listen

[lis-uhn]
verb (used without object)
1.
to give attention with the ear; attend closely for the purpose of hearing; give ear.
2.
to pay attention; heed; obey (often followed by to ): Children don't always listen to their parents.
3.
to wait attentively for a sound (usually followed by for ): to listen for sounds of their return.
4.
Informal. to convey a particular impression to the hearer; sound: The new recording doesn't listen as well as the old one.
verb (used with object)
5.
Archaic. to give ear to; hear.
Verb phrases
6.
listen in,
a.
to listen to a radio or television broadcast: Listen in tomorrow for the names of the lottery winners.
b.
to overhear a conversation or communication, especially by telephone; eavesdrop: Someone was listening in to his private calls.

Origin:
before 950; Middle English lis(t)nen, Old English hlysnan; cognate with Middle High German lüsenen, Swedish lyssna; akin to list5

listener, noun
relisten, verb
unlistening, adjective


1. See hear.
Dictionary.com Unabridged
Based on the Random House Dictionary, © Random House, Inc. 2014.
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World English Dictionary
listen (ˈlɪsən)
 
vb
1.  to concentrate on hearing something
2.  to take heed; pay attention: I told you many times but you wouldn't listen
 
[Old English hlysnan; related to Old High German lūstrēn]
 
'listener
 
n

Collins English Dictionary - Complete & Unabridged 10th Edition
2009 © William Collins Sons & Co. Ltd. 1979, 1986 © HarperCollins
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Etymonline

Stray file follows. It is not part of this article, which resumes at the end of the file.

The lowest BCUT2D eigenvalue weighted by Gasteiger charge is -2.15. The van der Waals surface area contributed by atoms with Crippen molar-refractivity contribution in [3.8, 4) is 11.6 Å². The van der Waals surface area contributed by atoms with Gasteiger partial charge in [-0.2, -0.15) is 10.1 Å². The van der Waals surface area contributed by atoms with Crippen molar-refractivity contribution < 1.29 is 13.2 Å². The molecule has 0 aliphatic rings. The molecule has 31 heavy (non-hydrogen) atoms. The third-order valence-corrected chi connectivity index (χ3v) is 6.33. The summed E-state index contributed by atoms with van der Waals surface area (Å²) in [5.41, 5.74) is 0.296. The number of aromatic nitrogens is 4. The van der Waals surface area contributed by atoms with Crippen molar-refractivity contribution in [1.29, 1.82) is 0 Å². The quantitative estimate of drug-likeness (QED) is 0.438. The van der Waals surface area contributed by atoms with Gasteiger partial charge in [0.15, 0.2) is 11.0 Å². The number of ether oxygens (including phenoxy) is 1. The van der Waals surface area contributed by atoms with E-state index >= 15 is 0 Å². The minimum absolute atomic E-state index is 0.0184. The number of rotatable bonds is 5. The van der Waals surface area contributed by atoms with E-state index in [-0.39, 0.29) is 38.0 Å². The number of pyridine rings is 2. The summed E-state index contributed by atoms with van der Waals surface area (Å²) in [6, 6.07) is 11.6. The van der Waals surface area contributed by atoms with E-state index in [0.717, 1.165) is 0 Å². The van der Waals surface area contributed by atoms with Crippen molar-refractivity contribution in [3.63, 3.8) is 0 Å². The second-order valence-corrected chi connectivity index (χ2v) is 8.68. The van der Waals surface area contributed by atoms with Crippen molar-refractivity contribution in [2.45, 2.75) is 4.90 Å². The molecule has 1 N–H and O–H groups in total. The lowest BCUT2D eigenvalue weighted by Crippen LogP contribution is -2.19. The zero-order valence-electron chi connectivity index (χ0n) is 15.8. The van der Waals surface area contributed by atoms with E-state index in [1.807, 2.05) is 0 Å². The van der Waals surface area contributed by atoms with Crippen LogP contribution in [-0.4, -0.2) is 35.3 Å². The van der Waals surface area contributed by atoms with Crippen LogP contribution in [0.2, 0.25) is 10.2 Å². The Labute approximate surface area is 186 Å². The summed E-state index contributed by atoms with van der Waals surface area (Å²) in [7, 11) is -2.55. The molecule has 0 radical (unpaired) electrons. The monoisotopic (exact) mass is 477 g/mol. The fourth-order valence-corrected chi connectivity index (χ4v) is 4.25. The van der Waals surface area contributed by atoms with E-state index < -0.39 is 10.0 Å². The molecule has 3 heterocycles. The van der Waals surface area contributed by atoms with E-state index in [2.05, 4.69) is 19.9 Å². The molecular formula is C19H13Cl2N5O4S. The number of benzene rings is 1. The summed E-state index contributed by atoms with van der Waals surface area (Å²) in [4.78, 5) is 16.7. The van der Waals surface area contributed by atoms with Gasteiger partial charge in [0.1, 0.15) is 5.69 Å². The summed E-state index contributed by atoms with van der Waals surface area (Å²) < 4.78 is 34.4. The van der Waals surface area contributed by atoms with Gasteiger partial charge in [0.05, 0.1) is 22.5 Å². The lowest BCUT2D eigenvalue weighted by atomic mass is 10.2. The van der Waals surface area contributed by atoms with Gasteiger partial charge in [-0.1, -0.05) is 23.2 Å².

Word Origin & History

listen
O.E. hlysnan "to listen," from P.Gmc. *khlusinon (cf. O.H.G. hlosen "to listen," Ger. lauschen "to listen"), from PIE base *kleu- "hearing, to hear" (cf. Skt. srnoti "hears," srosati "hears, obeys;" Avestan sraothra "ear;" M.Pers. srod "hearing, sound;" Lith. klausau "to hear," slove "splendor, honor;"
O.C.S. slusati "to hear," slava "fame, glory," slovo "word;" Gk. klyo "hear, be called," kleos "report, rumor, fame glory," kleio "make famous;" L. cluere "to hear oneself called, be spoken of;" O.Ir. ro-clui-nethar "hears," clunim "I hear," clu "fame, glory," cluada "ears;" Welsh clywaf "I hear;" O.E. hlud "loud," hleoðor "tone, tune;" O.H.G. hlut "sound;" Goth. hiluþ "listening, attention"). The -t- probably is by influence of O.E. hlystan (see list (v.2)). For vowel evolution, see bury.
Online Etymology Dictionary, © 2010 Douglas Harper
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Example sentences
So a listener who wants to hear, say, the third item on the first side of the
  tape simply fast-forwards to the third beep.
The listener is not able to understand where the acoustic instrument is and
  where the new sampled sound comes in.
Fool is he who alone talks and is his only listener.
In any intermediary lyrical period its effect upon the listener is apt to be
  one of experiment and vacillation.
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